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dsv101
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Post by dsv101 » Sat Jun 18, 2011 6:24 am

Lets wait until i have some gameplay before a creative name (that doenst have to do with anything sexual you freaks)!
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dsv101
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Post by dsv101 » Sat Jun 18, 2011 7:46 pm

Okay, so what i am looking to do is add shooting in to my game.

Checklist:
Store Bullet off screen (When A is not pressed) - Check :)
When A is pressed a variable is set to 1 and the bullets x = the players x - :(
If that var = 1, bullets y SBC #02 - :(
if bullet off screen, stop moving and set shooting var to 0 - :(

I guess my question here is how i can use the variable system here efficiently.

So far i can just figure out how to set a var

Code: Select all

.rsset $0000
shooting .rs 1 ;this reserves one bit to this var, correct?

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koitsu
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Post by koitsu » Sun Jun 19, 2011 1:39 am

NESASM3 uses some very weird terminology for things. It really would help if you were using an assembler that the rest of the community commonly used (asm6, ca65, or qasm); it would make helping you a lot easier, and we wouldn't be fighting over assembler idiocy like this. :-)

I STRONGLY suggest avoiding using .RSSET and .RS. These pseudo-ops are confusing as hell; I've read the documentation (and its examples) 4 or 5 times now, and although I think I get it, they really don't make any sense. Awful awful awful.

Please use something like this instead:

Code: Select all

Snakes   = $0500   ; Number of snakes (8-bit)
Rocks    = $0501   ; Number of rocks  (16-bit)
Kites    = $0503   ; Number of kites  (8-bit)

.org $c000         ; Our program starts at $C000 in ROM (PRG)

; Variable initialisation

   lda #0          ; We don't want any kites
   sta Kites
   lda #8          ; We want 8 rocks (low byte of 16-bit value)
   sta Rocks
   lda #0          ; Upper byte of 16-bit value
   sta Rocks+1
   lda #$2a        ; We want 42 snakes
   sta Snakes

; Let's do something with Kites, which is easy since it's an
; 8-bit value

   lda Kites       ; Load number of kites (from $0503) into accumulator
   clc
   adc #4          ; Add 4 to it (so we should now have 4 kites)
   sta Kites       ; ...and store it back in $0503
Let's talk about the Kites stuff first. Sure, adding 4 to Kites works fine, because we're adding 4 to 0, which makes 4. But what if Kites had been initialised with value 254 and we wanted to add 4 to that (258 kites)? We'd have a big problem.

254 + 4 = 258. But an 8-bit value can only hold from 0 to 255... so guess what gets written to Kites in that case? 258-256 = 2. You expected 258 kites, but you suddenly have 2.

Welcome to 6502 and 8-bit architectures! :-)

If you actually want to see or validate this in real-time, you can do so by using the virtual 6502 simulator over at 6502asm.com. Put this code into the text box, compile it, then run it. You'll see a dark red dot in the middle of the screen (dark red = $02). Try messing around with the initialisation value for Kites to see what happens.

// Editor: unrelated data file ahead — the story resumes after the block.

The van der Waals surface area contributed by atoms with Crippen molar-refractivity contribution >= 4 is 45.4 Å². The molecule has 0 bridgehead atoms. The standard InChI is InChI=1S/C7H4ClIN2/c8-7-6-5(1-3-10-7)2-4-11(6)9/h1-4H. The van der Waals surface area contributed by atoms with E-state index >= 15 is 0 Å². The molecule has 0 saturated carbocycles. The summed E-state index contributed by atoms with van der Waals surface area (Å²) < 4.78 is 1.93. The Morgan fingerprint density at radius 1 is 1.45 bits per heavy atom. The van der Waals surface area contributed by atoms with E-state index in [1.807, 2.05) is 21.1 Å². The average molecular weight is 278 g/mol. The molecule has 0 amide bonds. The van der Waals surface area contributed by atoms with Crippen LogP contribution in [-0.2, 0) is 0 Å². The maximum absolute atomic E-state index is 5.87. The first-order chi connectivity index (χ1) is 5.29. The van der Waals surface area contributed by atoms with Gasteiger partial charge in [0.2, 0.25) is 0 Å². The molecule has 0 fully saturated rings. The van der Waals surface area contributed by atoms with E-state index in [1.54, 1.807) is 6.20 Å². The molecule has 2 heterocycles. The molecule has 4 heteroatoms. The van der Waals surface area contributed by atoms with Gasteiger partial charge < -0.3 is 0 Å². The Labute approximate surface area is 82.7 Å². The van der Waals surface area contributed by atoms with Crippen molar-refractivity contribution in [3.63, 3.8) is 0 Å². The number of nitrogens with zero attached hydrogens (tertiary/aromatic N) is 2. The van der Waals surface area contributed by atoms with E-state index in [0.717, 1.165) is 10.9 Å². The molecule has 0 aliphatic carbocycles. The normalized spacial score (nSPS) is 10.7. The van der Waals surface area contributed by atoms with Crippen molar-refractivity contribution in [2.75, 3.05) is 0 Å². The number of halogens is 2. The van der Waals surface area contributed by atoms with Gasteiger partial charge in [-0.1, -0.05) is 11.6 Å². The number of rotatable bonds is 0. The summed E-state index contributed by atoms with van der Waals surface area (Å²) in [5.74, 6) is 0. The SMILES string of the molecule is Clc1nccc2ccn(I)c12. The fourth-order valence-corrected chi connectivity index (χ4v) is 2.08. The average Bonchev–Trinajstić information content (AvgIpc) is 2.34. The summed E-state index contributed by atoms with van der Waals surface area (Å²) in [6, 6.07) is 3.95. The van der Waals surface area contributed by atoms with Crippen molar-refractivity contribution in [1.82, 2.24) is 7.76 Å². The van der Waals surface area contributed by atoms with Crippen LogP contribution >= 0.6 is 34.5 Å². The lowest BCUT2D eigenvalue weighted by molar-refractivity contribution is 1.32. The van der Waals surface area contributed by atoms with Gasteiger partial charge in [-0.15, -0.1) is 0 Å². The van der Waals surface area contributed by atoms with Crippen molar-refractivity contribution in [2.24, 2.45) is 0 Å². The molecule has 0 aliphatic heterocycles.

Code: Select all

; Initialisation

init:
lda #254
sta Kites

lda Kites
clc
adc #4
sta Kites

; Show results in middle of screen as a pixel
; colour ANDed with $0F (see Help)
sta $3EF

; Infinitely loop
jmp init

Kites: dcb 0
Next, note that I explicitly did not mess with Rocks here, meaning I did not show how to, say, add 455 rocks to the existing value. The reason is that working with 16-bit values is a little tricky on the 6502 since all registers are 8-bit. You have to "split up" a 16-bit value into two 8-bit portions and handle them/treat them separately.

In the case of the initialisation routine, for example, if we wanted to have 378 rocks instead of just 8, we'd have done this instead:

Code: Select all

   lda #122         ; We want 378 rocks, so store 122 (378-256) in the low byte
   sta Rocks
   lda #1          ; ...and store 1 (e.g. 256) in the upper byte
   sta Rocks+1
This might be an easier way of looking at it:

Decimal value 378 is written $17A in hexadecimal -- or, to pad things out, written as $017A in hexadecimal. The "lower byte" (e.g. Rocks) would therefore be $7A, and the "upper byte" (e.g. Rocks+1) would therefore be $01.

Doing real-time (e.g. not static/pre-calculated numbers) 16-bit arithmetic gets a little tricky at times, but you'll have to learn that as you go.

My advice right now: try to keep everything within 8 bits (range 0 to 255) if you can. It'll make learning a lot easier. When I say "everything", I mean your counters/variables (number of lives, ships, X/Y offsets, etc.). You're still learning, so keep it simple. :-)

dsv101
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Post by dsv101 » Sun Jun 19, 2011 10:11 am

thanks man, for this game i am probably keeping everything 4 bit or 1 bit because that is all i will probably need.

now i just have to figure out how to compare values which wont be to hard :)
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tokumaru
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Post by tokumaru » Sun Jun 19, 2011 10:25 am

koitsu wrote:

Code: Select all

Snakes   = $0500   ; Number of snakes (8-bit)
Rocks    = $0501   ; Number of rocks  (16-bit)
Kites    = $0503   ; Number of kites  (8-bit)